A Test for color appropriateness and color selections in multimedia design for color deficient observers

David Davis

Note: imported from RIT’s Digital Media Library running on DSpace to RIT Scholar Works. Physical copy available through RIT's The Wallace Library at: T385 .D386 2001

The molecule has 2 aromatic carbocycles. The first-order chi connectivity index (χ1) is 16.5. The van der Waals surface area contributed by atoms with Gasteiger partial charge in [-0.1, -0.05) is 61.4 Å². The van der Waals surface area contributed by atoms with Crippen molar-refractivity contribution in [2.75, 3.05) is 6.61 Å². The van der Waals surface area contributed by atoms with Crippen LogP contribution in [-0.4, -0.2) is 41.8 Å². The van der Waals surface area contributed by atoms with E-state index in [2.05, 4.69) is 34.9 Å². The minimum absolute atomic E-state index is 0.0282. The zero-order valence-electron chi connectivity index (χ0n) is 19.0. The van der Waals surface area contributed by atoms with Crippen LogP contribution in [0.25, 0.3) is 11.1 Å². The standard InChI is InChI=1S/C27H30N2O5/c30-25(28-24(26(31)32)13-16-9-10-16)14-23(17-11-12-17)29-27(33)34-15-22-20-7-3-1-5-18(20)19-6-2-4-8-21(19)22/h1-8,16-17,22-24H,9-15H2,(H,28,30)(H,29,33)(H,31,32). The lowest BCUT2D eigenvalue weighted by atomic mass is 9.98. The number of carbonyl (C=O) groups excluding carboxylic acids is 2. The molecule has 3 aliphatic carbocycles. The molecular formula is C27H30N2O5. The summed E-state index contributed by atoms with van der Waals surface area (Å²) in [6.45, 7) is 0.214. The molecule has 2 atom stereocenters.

Fifteen color normal and dichromatic observers participated in a CRT image display study conducted via the Internet at the The Rochester Institute of Technology. The groups consisted of three color normal and twelve color deficient observers. All observers were given identical visual tests. The tests, investigated one factor consisting of multi-hued graphics. The graphics were designed to evoke a response from the observers to help the experimenter investigate the difficulties associated with the inability to discriminate colors. Twelve of the observers (eleven males and one female) had been previously classified with dichromatic color vision deficiency, as established by the Ishihara pseudoisochromatic test and /or the Farnsworth- Munsell 100 Hue test. The control (color normal) group consisted of two male and one female observers. The experiment indicated that specialized color deficient-based palettes are beneficial in selecting color schemes to aid the dichromatic consumer. Once multimedia designers become aware of this discrimination process experienced by the color deficient observer, they can respond with appropriate color combinations to minimize these visual challenges in the daily flow of electronic information via CRT image display.